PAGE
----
Click here for more information on how we work across scales and project types or click on the links below to go directly to types of project.

Civic
Commercial
Cultural
Domestic
Educational

Products

Experiments

 

Performance and Limitation


The guard and storage building at the Metropolitan Museum of Art, New York, built on Central Park land balances existing architectures, vegetation and stringent planning conditions with its own responding identity of form and materiality

We are motivated by the limits and conditions we inherit with every new scenario. Constraints - economic, cultural, historical, physical, political - give us the resistance we need to hone our responses; finite boundaries provide welcome parameters in a territory often characterized by shifting rules.

In architectural terms, we seek a balance between formal emphasis and spatial introversion. We have found that a sparing approach, respectful of unique characteristics that are outside our control, regularly leads to incisive moments of power and drama in spatial and material resolution.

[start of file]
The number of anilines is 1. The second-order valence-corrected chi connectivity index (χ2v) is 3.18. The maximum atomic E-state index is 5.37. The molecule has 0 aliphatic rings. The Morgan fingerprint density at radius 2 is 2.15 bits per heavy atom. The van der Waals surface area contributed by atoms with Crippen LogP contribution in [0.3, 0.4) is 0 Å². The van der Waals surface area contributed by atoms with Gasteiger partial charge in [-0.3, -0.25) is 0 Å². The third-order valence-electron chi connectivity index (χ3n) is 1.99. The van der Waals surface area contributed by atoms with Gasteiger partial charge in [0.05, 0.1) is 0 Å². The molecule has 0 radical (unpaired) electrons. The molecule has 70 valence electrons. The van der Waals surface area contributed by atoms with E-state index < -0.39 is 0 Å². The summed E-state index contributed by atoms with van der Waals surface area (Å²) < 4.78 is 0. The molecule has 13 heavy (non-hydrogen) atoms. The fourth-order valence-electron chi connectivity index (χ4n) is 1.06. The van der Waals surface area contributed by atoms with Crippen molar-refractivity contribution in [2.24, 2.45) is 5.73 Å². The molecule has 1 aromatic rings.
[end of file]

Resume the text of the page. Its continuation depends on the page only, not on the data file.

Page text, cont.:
The same mentality carries through to technology… Click here to read more

 

Process and Representation

montage ideas for BridgePark

Many clients are new to the journey of designing a building, landscape or product. Although there is a generally understood approach - discussion, concept, developed designs, tender or bidding for contractor or fabricator pricing, and construction - each project can require flexibility. Depending on the clients needs, a fast-track to construction is often balanced with contemplative periods to make sure the correct tone for the project is found. We are open to both sensibilities, or a blend of the two.